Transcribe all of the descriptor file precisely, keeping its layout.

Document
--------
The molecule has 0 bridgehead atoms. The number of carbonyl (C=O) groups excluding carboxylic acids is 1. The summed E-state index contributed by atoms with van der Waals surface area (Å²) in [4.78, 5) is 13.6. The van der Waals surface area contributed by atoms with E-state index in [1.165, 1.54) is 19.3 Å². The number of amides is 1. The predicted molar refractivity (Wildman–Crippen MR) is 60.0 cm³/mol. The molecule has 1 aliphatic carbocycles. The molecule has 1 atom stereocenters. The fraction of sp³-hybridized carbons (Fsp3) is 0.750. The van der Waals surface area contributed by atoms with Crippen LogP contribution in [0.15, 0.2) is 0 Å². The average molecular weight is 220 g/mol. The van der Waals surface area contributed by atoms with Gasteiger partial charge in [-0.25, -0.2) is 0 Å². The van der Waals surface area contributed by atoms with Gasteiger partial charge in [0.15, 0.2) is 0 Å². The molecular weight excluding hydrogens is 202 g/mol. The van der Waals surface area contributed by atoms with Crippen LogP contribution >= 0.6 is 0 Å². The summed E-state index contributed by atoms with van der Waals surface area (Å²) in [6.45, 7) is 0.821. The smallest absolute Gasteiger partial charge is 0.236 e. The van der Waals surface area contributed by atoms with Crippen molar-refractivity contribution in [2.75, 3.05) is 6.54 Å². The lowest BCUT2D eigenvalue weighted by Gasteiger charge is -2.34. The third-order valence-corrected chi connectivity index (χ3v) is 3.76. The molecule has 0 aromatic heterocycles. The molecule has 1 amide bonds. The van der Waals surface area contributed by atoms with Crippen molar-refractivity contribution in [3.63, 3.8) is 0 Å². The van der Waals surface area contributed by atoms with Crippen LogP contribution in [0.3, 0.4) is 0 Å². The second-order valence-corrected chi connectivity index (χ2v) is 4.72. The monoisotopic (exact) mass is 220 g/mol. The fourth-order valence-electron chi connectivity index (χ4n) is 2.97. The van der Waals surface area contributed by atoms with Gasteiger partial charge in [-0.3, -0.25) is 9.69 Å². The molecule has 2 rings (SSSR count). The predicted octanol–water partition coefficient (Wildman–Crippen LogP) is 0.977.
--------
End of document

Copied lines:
The molecule has 0 bridgehead atoms. The number of carbonyl (C=O) groups excluding carboxylic acids is 1. The summed E-state index contributed by atoms with van der Waals surface area (Å²) in [4.78, 5) is 13.6. The van der Waals surface area contributed by atoms with E-state index in [1.165, 1.54) is 19.3 Å². The number of amides is 1. The predicted molar refractivity (Wildman–Crippen MR) is 60.0 cm³/mol. The molecule has 1 aliphatic carbocycles. The molecule has 1 atom stereocenters. The fraction of sp³-hybridized carbons (Fsp3) is 0.750. The van der Waals surface area contributed by atoms with Crippen LogP contribution in [0.15, 0.2) is 0 Å². The average molecular weight is 220 g/mol. The van der Waals surface area contributed by atoms with Gasteiger partial charge in [-0.25, -0.2) is 0 Å². The van der Waals surface area contributed by atoms with Gasteiger partial charge in [0.15, 0.2) is 0 Å². The molecular weight excluding hydrogens is 202 g/mol. The van der Waals surface area contributed by atoms with Crippen LogP contribution >= 0.6 is 0 Å². The summed E-state index contributed by atoms with van der Waals surface area (Å²) in [6.45, 7) is 0.821. The smallest absolute Gasteiger partial charge is 0.236 e. The van der Waals surface area contributed by atoms with Crippen molar-refractivity contribution in [2.75, 3.05) is 6.54 Å². The lowest BCUT2D eigenvalue weighted by Gasteiger charge is -2.34. The third-order valence-corrected chi connectivity index (χ3v) is 3.76. The molecule has 0 aromatic heterocycles. The molecule has 1 amide bonds. The van der Waals surface area contributed by atoms with Crippen molar-refractivity contribution in [3.63, 3.8) is 0 Å². The van der Waals surface area contributed by atoms with Crippen LogP contribution in [0.3, 0.4) is 0 Å². The second-order valence-corrected chi connectivity index (χ2v) is 4.72. The monoisotopic (exact) mass is 220 g/mol. The fourth-order valence-electron chi connectivity index (χ4n) is 2.97. The van der Waals surface area contributed by atoms with Gasteiger partial charge in [-0.3, -0.25) is 9.69 Å². The molecule has 2 rings (SSSR count). The predicted octanol–water partition coefficient (Wildman–Crippen LogP) is 0.977.